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The previously unpopular moustache is making a comeback in the United States and United Kingdom, with many men sporting hair on their upper lip for fashion, coolness, and the month of Movember.
Text by: Charlotte Mountford
Photo: Courtesy of The Handlebar Club and public domain sites.
Country: The United States and England

oustaches were big in the ’70s and ’80s, a symbol of manliness and virility, popular among TV presenters and sports personalities, and even porn stars.

Then came the ’90s and the "tache" slid into sad obscurity, sported only by the brave and the slightly eccentric, but this may be changing.

"Moustache Parties," where all guests must arrive sporting a real- or fake-moustache, are currently all the rage in the U.S., even for children. "A room full of kids wearing pseudo ‘taches is non-stop fun!" claims an affiliated website.

Moustaches are even slightly "edgy." One stateside blogger declares, "moustaches are becoming a true trend again in Southern California. I kid not. It is not just for parties or No-Shave-Months, the moustache is truly in style, especially within the surf and hipster culture."

Many Moustache clubs and societies, who dedicate themselves to promoting healthy hair on the upper lip, are seeing their memberships rise.

One such society, The American Moustache Institute, is proudly "protecting the rights of, and fighting discrimination against, Moustached Americans."

They do this by promoting the growth, care and culture of the moustache,
even hosting the annual ‘Moustached American of the Year Award’ in memory of Robert Goulet, a T.V. personality famous for his tache.

Meanwhile, at the biannual World Beard and Moustache Championships, a panel of distinguished judges "chooses the best of the best in a variety of categories ranging from the most delicate of moustaches to the elaborate anything-goes freestyle full-beard."

The next World Championship will take place in Trondheim, Norway, in 2011 and there are sixteen categories of facial hair into which you can enter– so get growing!

The Championships say: "The United States is the world’s new facial hair super power," after the U.S. finally dethroned Germany – who had traditionally dominated the competition – in Anchorage, Alaska on May 23, 2009.

Across the pond, The Handlebar Club, based at the Windsor Castle pub in London was founded in 1947. This is an international club for men with handlebar moustaches still going strong today.

"The object of the Club was, and still is, to bring together moustache wearers socially for sport and general conviviality," say the club, but it must be noted, "beards are strictly prohibited."

Handlebar Club President, Rod Littlewood, a true moustached gentleman, ends his correspondence affectionately with "Yours to the last whisker."

Littlewood tells how King George VI of England in the late 1930′s was inspecting his troops at Windsor when, astonished at how young they looked, he decreed that they should all grow moustaches. "I’m a Podiatrist and one of my patient’s father was one of these troopers!" he adds.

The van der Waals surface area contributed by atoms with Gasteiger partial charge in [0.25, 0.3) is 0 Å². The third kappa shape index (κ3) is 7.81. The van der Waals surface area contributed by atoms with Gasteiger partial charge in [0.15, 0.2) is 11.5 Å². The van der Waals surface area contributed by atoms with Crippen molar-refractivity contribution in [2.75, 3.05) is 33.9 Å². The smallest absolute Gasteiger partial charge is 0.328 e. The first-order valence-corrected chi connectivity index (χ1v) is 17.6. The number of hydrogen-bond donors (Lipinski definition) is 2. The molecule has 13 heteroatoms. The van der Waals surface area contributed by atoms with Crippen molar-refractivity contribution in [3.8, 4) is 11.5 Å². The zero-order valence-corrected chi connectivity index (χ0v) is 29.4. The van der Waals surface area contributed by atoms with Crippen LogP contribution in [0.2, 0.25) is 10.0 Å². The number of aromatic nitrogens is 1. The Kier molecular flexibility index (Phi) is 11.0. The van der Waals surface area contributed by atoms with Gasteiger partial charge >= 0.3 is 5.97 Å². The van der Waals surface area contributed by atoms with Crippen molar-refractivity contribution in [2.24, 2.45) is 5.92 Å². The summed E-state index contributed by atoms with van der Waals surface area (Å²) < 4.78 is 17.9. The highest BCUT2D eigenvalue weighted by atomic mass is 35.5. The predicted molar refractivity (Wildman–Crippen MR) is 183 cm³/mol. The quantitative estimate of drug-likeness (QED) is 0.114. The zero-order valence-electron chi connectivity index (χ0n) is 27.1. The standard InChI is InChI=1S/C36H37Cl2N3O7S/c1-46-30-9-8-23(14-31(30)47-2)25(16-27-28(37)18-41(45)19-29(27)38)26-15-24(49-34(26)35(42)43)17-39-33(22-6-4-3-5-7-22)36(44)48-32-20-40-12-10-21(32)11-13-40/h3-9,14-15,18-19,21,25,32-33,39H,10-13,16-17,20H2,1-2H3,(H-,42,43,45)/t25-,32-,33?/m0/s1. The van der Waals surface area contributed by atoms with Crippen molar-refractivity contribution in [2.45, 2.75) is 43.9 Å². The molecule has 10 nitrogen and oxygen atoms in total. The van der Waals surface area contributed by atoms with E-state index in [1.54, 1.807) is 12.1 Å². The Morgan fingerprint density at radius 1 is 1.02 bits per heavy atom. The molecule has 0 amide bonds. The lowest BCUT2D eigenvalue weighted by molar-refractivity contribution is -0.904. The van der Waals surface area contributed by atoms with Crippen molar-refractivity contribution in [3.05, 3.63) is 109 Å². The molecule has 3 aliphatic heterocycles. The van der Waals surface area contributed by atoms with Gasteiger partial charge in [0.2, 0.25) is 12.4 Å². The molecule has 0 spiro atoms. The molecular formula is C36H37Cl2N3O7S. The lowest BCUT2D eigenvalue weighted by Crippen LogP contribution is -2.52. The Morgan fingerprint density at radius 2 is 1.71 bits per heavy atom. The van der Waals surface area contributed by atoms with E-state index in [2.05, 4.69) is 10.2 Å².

"I’m not sure if taches are becoming more popular, even though more and more clubs are appearing" reflects Littlewood. "I think it’s just that with the Internet, it’s easier to connect with like-minded people."

"Moustaches are not liked by all," he says. "I believe they are not popular in the US Military for example, because they are associated with the gay community – wrongly in my opinion," he goes on. "Many men wear taches, gay or straight."

The aim of the Handlebar Club "was and still is to assist by all means at its disposal, any worthy charity or cause."

True then to the benevolent nature of the moustached man, they have gone on to inspire "Movember."

Movember (the month formally known as November) is the official month of the moustache. All over the world men spend Movember growing their facial hair for a noble cause. Friends will sponsor the effort and all proceeds go towards The Prostate Cancer Charity, to raise awareness for men’s health.

Richard Potts, 28, took part in London Movember 2010. "You would see other men doing Movember on the tube, giving each other nods of approval like we were in some secret fraternity," says Potts. "By the end of the month I had grown quite attached to it."

Jeremy Smith, 28, U.K., also took part in London Movember 2010. "My whole office got behind it and we had a few of the partners involved too," he says.

However Smith adds, "I struggled to get any sort of real ‘tache’ going, so was forced to go for the ‘Clark Gable’ look, rather than the ‘Tom Selleck’, mainly due to the lack of ability to grow anything better."

Despite the modesty of his moustache "it still was quite uncomfortable on my face," says Smith, "but I did it for prostate cancer and it was definitely worth it. Especially as my Dad is suffering at the moment, but battling though."

While unfortunately his moustache was, as one sponsor declared, "one of the worst moustaches ever," Jeremy Smith raised over £1150 for prostate cancer awareness. Other supporters described Smith’s moustache as "like a coffee stain," "woeful," and "a bit patchy," while another observed, "I can hairly see it."

Unlike some other moustached gentlemen, Smith would probably neither be admitted to The Handlebar Club, nor triumph at the World Beard and Moustache Championships. He might even be evicted from a Moustache Party.

Yet his fundraising efforts go to show the growing power of the moustache today, a facial feature that implies maturity, tradition, kindness, and gentility. And even if you aren’t Tom Selleck, you can still triumph in Movember.

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